Which Joe gave his name to ‘sloppy joes’? We look at five interesting sandwiches and their lexical origins.
(of a postage stamp) printed upside down or sideways relative to another.
- ‘One of the finest known, original gum examples of the tête-bêche pair of 1856 Finland 5-kopek stamps from the Bill Gross Scandinavian Collection will be offered by Spink Shreves Galleries with a pre-sale estimate of $50,000 to $75,000 in a public auction on May 16, 2008.’
- ‘The design takes advantage of the tête-bêche printing format, using it to enhance the impact of the designs.’
- ‘The title is a Chinese translation of tête-bêche, which describes stamps that are printed top to bottom facing each other.’
- ‘Three specimens of a cancelled tête-bêche block of four 10-kopeck oval stamps are known to exist.’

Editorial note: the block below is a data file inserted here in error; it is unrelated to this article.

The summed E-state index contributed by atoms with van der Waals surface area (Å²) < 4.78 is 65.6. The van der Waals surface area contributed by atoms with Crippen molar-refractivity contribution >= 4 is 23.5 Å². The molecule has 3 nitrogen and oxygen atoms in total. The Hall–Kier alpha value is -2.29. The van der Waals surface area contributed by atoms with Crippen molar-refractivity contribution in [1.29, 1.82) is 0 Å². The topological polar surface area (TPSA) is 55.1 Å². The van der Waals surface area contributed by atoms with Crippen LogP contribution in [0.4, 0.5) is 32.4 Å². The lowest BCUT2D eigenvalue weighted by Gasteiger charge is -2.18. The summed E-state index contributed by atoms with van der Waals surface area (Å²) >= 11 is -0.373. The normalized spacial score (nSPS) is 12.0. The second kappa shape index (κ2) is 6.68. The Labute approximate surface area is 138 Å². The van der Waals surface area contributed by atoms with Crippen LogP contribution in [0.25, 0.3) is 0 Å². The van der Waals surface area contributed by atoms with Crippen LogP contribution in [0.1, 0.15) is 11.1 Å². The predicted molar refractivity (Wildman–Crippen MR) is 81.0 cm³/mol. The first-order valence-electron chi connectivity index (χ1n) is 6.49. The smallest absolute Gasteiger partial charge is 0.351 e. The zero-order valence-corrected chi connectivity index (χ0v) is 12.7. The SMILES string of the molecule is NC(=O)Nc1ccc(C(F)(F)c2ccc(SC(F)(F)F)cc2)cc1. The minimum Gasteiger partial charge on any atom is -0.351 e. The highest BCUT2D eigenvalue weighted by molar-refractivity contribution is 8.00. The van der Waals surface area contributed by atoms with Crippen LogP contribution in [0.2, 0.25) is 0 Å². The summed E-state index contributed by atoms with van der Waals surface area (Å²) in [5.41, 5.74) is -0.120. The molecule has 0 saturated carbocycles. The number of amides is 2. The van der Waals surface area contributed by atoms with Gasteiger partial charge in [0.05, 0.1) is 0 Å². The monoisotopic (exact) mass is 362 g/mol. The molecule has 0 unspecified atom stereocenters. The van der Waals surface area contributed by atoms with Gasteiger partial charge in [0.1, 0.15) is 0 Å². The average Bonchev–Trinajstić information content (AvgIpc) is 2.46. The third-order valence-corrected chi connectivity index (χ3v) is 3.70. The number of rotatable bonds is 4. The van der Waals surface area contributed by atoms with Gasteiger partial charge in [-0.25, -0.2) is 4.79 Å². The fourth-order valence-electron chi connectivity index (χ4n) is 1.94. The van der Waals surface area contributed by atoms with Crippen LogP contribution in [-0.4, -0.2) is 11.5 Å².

- ‘Normally, a sheet of tête-bêche stamps is broken up into panes for the booklets, but some of the sheets were sold to the public.’
French, from tête head and bêche, contraction of obsolete béchevet placed with the head of one against the foot of the other.
We take a look at several popular, though confusing, punctuation marks.
From Afghanistan to Zimbabwe, discover surprising and intriguing language facts from around the globe.
The definitions of ‘buddy’ and ‘bro’ in the OED have recently been revised. We explore their history and increase in popularity.